In the end, Fallout 4 is essentially Fallout 3 with a few more features and tweaks. That isn't a dig at the game, but that's what most fans of the series will think. The experience is top-notch, as few developers try to pull off something this large and immersive, and fewer still ever do it right. Even with the bugs, Fallout 4 is a highly addictive and fun experience that gamers of all types will enjoy.
In my mind, Fallout 4's greatest triumph, and its one major point of evolution is in its storytelling, crafting a lengthy, unexpected ending and resolution that I will remember for years to come. It also remains one of the best games in existence for those who simply like to wander and explore and unearth long-buried secrets. But it struggles with archaic gameplay systems and an inflexible engine that anchor the game to the past for all the wrong reasons. Fans may enjoy more Fallout and a brand new map to explore, but this sequel will not be heralded as revolutionary or overly impressive this time around.
There are performance issues that come into question, and certain parts of the game that will no doubt be hazardous, especially when it comes to newbies. But Fallout 4 is still a game that shouldn't be ignored, just because it's so damn big and explorable.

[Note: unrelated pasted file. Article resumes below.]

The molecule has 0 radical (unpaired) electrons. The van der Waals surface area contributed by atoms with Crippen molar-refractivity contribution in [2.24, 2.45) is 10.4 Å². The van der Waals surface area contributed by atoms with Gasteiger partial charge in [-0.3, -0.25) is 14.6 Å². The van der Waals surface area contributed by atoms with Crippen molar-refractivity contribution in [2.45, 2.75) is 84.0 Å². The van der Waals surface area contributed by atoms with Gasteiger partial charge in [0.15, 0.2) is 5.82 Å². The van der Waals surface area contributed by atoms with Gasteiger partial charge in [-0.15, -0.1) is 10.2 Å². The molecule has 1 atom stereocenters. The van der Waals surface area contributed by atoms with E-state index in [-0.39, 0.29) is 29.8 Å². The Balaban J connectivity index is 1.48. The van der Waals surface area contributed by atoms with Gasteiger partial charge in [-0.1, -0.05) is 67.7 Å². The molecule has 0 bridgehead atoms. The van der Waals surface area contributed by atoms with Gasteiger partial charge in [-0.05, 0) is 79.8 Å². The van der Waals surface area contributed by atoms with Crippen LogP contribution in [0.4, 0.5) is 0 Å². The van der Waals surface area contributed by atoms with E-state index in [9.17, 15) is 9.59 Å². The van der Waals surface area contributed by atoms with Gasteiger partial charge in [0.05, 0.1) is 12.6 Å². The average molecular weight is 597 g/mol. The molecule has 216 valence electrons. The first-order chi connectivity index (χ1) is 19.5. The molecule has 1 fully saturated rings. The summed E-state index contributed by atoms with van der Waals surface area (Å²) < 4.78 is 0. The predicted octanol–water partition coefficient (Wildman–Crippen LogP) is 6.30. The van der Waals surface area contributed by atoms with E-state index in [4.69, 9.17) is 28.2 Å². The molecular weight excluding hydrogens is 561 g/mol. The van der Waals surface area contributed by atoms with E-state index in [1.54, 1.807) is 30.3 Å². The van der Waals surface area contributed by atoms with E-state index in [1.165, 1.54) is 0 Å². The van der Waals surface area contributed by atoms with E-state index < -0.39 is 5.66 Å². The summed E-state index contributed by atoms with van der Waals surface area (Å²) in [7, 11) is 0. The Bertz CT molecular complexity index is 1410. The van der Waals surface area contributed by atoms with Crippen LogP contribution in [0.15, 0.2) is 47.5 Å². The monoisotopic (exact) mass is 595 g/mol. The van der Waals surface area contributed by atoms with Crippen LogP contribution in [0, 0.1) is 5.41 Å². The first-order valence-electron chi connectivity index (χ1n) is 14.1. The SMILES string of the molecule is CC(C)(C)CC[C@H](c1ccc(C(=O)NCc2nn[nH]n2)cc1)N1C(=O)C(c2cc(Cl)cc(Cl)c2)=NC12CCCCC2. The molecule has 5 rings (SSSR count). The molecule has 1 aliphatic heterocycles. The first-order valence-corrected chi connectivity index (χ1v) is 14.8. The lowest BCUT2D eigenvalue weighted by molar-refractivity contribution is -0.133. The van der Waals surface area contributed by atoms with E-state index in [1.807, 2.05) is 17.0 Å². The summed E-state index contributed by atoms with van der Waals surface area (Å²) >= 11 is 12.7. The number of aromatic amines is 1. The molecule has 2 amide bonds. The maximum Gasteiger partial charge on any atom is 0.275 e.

Fallout 4 is once again another Bethesda game that people will talk about for numerous years. Just like with Skyrim, this game is open, full of mysteries waiting to be discovered, and open for a mod community that can bring it to life even more, and with Bethesda announcing mods coming to the consoles as well, there will be even more to see and do in the coming months. Until then, you have yourself a well tuned, fully featured wasteland to explore with a great look, improvements, and tons of new features. Sure, it has some issues here and there, but with this amount of fun content to explore I could look past most of it. Fallout fans will be in love once again, and RPG fans shouldn't think twice about picking this up. It has something for pretty much everyone.
Fallout 4 is a welcome return to the wasteland. An interesting and well-told central story is hobbled by the open world, but this is Fallout and that open world is a joy to explore. PC players will justifiably grumble that the game is obviously designed first and foremost for a couch and controller experience.
Fallout 4 carries over a number of problems from the past, and some of the more streamlined changes end up hampering the experience - but despite all of that, it's a fantastic game that delivers one of the most compelling and addictive worlds this year.